Baroness McIntosh of Hudnall: My Lords, given that the Minister is so fixated on the possibility of getting the kind of statement that he would like to hear from these Benches, does he imagine that the people out there who are contemplating going on strike are mostly or even to a small extent members of the party I support? I submit that not only are they not, they are members of all parties and none, and what is preoccupying them is not the question of whether the Labour Party supports them but their concern for their future pension rights.

Lord Henley: My Lords, the noble Baroness accuses me of being fixated on this issue and perhaps I am somewhat naive to be so fixated on this issue. I do not know in which way the members of the unions involved happen to vote. I happen to know that those unions support the party opposite. That is why we are still waiting for that condemnation from the party opposite.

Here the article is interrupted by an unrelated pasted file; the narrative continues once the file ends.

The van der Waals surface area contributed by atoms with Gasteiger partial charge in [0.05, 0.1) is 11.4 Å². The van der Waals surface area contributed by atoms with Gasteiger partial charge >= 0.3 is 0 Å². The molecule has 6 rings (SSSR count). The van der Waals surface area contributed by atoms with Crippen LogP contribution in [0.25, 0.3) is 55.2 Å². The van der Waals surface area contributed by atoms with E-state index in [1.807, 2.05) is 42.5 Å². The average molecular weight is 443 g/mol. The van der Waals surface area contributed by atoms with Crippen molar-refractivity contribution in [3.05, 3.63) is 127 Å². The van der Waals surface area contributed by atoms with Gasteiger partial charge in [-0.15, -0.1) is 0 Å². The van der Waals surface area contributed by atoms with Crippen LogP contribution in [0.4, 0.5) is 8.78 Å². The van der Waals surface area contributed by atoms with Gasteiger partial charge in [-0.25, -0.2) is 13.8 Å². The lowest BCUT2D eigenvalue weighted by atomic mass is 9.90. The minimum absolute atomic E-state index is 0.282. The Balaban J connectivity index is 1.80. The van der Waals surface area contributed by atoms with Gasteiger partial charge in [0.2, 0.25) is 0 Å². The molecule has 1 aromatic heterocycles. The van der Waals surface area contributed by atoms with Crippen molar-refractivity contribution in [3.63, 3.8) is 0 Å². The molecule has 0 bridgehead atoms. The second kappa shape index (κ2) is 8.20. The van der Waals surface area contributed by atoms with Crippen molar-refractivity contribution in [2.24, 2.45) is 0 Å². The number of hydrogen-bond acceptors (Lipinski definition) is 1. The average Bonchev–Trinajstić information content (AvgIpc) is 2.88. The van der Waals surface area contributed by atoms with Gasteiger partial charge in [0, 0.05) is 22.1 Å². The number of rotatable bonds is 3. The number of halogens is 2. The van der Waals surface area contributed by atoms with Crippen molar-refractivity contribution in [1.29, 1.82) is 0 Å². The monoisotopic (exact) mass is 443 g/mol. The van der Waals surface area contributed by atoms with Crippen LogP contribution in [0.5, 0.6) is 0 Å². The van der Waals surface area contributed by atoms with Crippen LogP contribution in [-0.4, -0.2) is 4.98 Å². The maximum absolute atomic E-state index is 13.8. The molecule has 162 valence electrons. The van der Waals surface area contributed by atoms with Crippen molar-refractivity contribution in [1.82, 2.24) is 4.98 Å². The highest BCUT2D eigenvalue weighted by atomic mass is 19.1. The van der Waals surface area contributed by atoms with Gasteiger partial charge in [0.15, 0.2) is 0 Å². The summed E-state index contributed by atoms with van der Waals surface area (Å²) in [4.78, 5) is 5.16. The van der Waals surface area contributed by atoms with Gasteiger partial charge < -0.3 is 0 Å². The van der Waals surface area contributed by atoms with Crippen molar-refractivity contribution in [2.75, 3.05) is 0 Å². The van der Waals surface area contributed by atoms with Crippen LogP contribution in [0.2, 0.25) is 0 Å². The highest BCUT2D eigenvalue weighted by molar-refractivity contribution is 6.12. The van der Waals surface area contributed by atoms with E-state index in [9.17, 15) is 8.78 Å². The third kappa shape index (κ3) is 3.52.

Baroness Royall of Blaisdon: My Lords, does the Minister agree that any strike is a demonstration of failure? Does he further agree that the Government themselves have failed to resolve this strike?

Lord Henley: My Lords, I totally and utterly reject what the noble Baroness has said and again invite her, as the Leader of the Opposition in this House, to condemn this strike.”

 

 

Monday
Nov 28,2011

In Question Time in the House of Lords a succession of Labour Peers (including me) pressed the Government on their attitude to the Health Lottery run by Richard Desmond of “Daily Express” and “Asian Babes” fame, which only pays just over the legal minimum of 20% of the money raised to the good causes it supports.